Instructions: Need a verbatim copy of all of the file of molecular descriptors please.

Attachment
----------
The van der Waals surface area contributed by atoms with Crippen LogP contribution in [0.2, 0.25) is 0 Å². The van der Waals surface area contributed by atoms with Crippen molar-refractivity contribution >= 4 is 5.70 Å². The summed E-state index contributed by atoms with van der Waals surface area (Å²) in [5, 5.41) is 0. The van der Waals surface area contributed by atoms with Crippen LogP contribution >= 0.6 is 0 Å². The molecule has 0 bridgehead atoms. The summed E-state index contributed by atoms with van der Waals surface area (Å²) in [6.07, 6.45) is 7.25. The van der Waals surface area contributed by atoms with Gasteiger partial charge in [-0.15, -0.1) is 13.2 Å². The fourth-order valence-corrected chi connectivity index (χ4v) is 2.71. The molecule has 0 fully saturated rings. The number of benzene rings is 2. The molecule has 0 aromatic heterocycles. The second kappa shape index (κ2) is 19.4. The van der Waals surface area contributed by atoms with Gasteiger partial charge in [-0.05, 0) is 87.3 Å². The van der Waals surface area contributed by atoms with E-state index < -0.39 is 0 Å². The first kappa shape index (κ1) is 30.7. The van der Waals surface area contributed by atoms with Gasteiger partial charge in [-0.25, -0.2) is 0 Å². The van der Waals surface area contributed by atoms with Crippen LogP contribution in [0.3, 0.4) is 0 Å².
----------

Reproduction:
The van der Waals surface area contributed by atoms with Crippen LogP contribution in [0.2, 0.25) is 0 Å². The van der Waals surface area contributed by atoms with Crippen molar-refractivity contribution >= 4 is 5.70 Å². The summed E-state index contributed by atoms with van der Waals surface area (Å²) in [5, 5.41) is 0. The van der Waals surface area contributed by atoms with Crippen LogP contribution >= 0.6 is 0 Å². The molecule has 0 bridgehead atoms. The summed E-state index contributed by atoms with van der Waals surface area (Å²) in [6.07, 6.45) is 7.25. The van der Waals surface area contributed by atoms with Gasteiger partial charge in [-0.15, -0.1) is 13.2 Å². The fourth-order valence-corrected chi connectivity index (χ4v) is 2.71. The molecule has 0 fully saturated rings. The number of benzene rings is 2. The molecule has 0 aromatic heterocycles. The second kappa shape index (κ2) is 19.4. The van der Waals surface area contributed by atoms with Gasteiger partial charge in [-0.05, 0) is 87.3 Å². The van der Waals surface area contributed by atoms with E-state index < -0.39 is 0 Å². The first kappa shape index (κ1) is 30.7. The van der Waals surface area contributed by atoms with Gasteiger partial charge in [-0.25, -0.2) is 0 Å². The van der Waals surface area contributed by atoms with Crippen LogP contribution in [0.3, 0.4) is 0 Å².